Mary Dubios is a New Orleans single mother of a 2-year-old who lost her job during the pandemic. She is behind on rent, faces court fines and late fees and has outstanding utility bills. While she was able to find some work, the burden of child care has made it difficult for her to recover financially. But some assistance is on the way in a form of a city rental assistance program, funded by the federal CARES Act. Chad Calder of the Times-Picayune | New Orleans Advocate has more on the rental assistance program and how it could help:
There have been a couple of other surprises as well. (Marjoriana) Willman (of the Mayor’s Office of Housing and Community Development) was expecting the average need would be about $5,000 but, thus far it has been about $2,000, which she attributed to people forgoing other needs as they tried not to fall too far behind on their rent. “Folks have forgone a lot of their essential needs to pay as much rent as possible and stay housed,” Willman said, noting the application includes a section where people can write about the specifics of their circumstances. Also, while the program allows both landlords and renters to apply, Willman said the response so far has been almost entirely from renters, at about 90%.
But as Pam Fessler of National Public Radio writes, even with rental assistance programs and eviction moratoriums, some Black families still face a crisis of evictions:
Recent Census surveys have found that the share of Black, Hispanic/LatinX and Asian renters behind on their rent is substantially higher than for White renters. A whopping 56 percent of black renters also say it’s likely they’ll have to leave their homes within the next two months because of eviction.
“Hunting season” for tax reform
Louisiana lawmakers return to the Capitol for a two-month session focused on restructuring Louisiana’s tax system. Louisiana’s top business lobby is focused on centralizing state sales-tax collections and finding new revenue to support infrastructure needs. But a battle also is brewing over the state income tax. Advocates across the political spectrum agree that Louisiana should eliminate the deductibility of federal income taxes on state returns – a tax break that mainly favors the wealthiest businesses and households. But there is little agreement on what to do with that revenue. Bill Decker writes in St. Mary Now:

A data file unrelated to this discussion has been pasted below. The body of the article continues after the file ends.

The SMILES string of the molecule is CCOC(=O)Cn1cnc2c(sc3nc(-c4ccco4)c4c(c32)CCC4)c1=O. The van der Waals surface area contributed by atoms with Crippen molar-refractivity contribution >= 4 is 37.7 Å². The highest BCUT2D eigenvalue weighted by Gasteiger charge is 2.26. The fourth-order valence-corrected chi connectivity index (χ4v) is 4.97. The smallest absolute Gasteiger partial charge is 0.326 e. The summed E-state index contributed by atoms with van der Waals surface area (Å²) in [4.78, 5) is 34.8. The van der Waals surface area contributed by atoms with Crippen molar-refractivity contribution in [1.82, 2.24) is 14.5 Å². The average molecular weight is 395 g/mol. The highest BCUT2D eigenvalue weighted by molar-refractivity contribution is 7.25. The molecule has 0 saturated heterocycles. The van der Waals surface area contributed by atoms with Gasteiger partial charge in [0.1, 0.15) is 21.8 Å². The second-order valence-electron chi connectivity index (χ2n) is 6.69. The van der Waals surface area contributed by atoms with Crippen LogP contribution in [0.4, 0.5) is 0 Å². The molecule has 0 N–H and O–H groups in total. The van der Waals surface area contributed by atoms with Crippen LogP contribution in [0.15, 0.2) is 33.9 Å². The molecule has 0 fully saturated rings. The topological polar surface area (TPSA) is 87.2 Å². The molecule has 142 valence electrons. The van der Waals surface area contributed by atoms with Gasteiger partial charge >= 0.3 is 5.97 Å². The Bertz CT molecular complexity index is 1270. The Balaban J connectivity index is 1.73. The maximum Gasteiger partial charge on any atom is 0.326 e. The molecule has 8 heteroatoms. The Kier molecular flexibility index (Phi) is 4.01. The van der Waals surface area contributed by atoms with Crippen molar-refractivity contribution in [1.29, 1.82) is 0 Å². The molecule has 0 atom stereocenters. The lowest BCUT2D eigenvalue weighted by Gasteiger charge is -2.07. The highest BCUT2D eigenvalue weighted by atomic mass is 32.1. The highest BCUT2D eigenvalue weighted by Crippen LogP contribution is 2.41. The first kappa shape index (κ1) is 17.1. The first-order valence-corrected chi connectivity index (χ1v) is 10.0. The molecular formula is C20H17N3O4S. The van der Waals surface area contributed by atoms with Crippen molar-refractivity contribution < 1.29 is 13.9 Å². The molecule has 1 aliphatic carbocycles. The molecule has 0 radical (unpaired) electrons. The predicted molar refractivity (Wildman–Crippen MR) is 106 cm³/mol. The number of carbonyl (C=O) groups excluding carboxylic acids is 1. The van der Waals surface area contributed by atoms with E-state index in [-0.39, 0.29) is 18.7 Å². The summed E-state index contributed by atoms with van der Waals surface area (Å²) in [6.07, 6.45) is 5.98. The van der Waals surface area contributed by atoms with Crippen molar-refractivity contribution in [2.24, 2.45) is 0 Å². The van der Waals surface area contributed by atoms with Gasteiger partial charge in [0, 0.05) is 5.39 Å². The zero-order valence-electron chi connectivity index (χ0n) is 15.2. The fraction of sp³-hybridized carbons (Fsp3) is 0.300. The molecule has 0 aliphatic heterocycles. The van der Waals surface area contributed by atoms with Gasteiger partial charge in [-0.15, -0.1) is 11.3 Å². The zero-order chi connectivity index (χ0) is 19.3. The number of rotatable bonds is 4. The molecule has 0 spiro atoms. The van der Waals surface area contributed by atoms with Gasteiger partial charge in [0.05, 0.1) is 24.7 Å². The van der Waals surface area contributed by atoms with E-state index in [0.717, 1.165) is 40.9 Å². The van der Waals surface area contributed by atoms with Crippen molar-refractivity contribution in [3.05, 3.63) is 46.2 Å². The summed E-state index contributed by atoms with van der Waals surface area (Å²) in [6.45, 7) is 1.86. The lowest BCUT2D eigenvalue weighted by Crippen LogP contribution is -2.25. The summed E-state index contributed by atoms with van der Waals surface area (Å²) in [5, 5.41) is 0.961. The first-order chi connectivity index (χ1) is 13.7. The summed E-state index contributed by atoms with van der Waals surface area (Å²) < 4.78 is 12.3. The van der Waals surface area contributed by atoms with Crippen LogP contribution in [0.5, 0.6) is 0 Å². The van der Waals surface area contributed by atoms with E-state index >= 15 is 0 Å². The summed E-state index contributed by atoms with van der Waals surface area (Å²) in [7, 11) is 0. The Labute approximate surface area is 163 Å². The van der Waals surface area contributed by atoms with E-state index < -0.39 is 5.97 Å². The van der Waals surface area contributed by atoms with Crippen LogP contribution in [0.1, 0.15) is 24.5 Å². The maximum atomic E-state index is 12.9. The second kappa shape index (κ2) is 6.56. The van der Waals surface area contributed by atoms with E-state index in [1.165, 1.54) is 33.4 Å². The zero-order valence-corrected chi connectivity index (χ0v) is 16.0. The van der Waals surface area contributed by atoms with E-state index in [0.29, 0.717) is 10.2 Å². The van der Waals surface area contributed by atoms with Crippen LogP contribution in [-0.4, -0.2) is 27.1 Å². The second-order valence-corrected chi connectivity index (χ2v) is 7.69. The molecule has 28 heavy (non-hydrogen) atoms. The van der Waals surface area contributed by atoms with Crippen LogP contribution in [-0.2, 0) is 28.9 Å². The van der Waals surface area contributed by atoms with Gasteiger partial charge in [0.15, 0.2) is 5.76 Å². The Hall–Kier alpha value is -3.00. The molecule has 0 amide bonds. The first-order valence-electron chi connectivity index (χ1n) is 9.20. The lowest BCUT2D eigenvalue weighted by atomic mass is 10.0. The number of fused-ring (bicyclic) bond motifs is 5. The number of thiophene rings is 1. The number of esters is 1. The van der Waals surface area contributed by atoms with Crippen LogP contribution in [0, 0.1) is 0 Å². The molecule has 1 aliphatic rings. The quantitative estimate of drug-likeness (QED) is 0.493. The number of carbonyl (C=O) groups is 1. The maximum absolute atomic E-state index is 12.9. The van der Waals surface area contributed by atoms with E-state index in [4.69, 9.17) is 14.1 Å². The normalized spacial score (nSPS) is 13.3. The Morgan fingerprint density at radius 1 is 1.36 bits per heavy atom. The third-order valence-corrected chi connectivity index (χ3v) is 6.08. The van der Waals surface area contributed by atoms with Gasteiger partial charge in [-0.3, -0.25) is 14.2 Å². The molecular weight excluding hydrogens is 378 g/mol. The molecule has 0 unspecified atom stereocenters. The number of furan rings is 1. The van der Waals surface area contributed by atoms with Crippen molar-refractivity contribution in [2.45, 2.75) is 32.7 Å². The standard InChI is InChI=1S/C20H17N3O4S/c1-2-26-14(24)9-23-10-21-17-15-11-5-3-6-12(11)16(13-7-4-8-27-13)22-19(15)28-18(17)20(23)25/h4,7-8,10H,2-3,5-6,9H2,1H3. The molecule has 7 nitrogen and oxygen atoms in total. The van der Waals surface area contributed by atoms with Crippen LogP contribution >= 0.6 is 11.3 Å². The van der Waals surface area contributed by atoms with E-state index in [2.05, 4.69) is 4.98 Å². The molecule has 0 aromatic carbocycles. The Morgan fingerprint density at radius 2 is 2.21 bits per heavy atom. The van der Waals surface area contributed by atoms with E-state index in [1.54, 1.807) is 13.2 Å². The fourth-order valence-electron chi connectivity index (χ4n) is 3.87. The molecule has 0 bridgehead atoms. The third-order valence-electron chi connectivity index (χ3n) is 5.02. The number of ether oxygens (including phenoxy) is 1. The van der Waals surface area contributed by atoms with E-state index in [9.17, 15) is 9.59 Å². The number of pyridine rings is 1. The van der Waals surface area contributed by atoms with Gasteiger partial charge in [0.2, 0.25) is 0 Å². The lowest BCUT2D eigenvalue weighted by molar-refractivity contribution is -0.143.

At the Louisiana Budget Project … Executive Director Jan Moller found little to argue with (LABI President Stephen) Waguespack about on sales tax centralization or even eliminating the federal income tax exemption for state income tax filers. “The difference is what you do with that revenue,” Moller said in a phone interview Wednesday. Tax reform shouldn’t be just a way to shift the tax burden to working people, Moller said. “The Legislature should not use the pandemic as an excuse to cut taxes, especially on the wealthy. … The pandemic has hit low-income workers the hardest, both from a health perspective and from a job perspective.”
No Natural Dignity in Work
The idea of providing additional benefits to families with children is gaining bipartisan support on Capitol Hill. President Joe Biden has proposed an historic expansion of the Child Tax Credit as part of his stimulus plan, and Sens. Marco Rubio and Mitt Romney have each proposed different ways to expand child benefits. But many conservatives remain suspicious of providing cash benefits to low-income families, claiming, erroneously, that such benefits undermine the dignity of work. Ezra Klein, writing in The New York Times, sets the record straight.
The effect of child allowances on whether parents work is small, but their effects on child poverty are large — estimates suggest the Romney proposal would cut child poverty by a third, and the Biden plan by half. … But I want to consider the deeper question here: Even if a child allowance would lead some parents to drop out of the formal work force, would that be a bad thing? Forcing parents into low-wage, often exploitative, jobs by threatening them and their children with poverty may be counted as a success by some policymakers, but it’s a sign of a society that doesn’t value the most essential forms of labor.
Student debt drives a mental health crisis
President Biden is facing pressure to cancel up to $50,000 in student loan debt to help Americans economically recover. The cancellation debate has centered around the economic benefits to people, but there are also significant health benefits to eliminating debt. Nicole Kralis writes in Salon about Randy Withers, 45, a former teacher who earned a graduate degree in mental health counseling yet sees little hope of ever paying back the $145,000 he owes in student debt:
“It’s more of a long term slow-burn anxiety . . . it’s like a monster on your back that, you know, you just can’t get rid of. It’s not that I’m unwilling, I just lack the economic means to to pay it off,” Withers said. “I made these choices to go into school, I’m not blaming anybody, but it does take an emotional cost — it’s like carrying a mortgage for a house you don’t live in.” From a clinical perspective, he can see why people become depressed, anxious and even have suicidal ideation from having too much debt.
Number of the Day
22.6 million – The number of adults who would be able to pay their expenses completely for four and a half months if the proposed $1,400 stimulus check is coupled with income from a job or unemployment benefits. (Source: CNBC)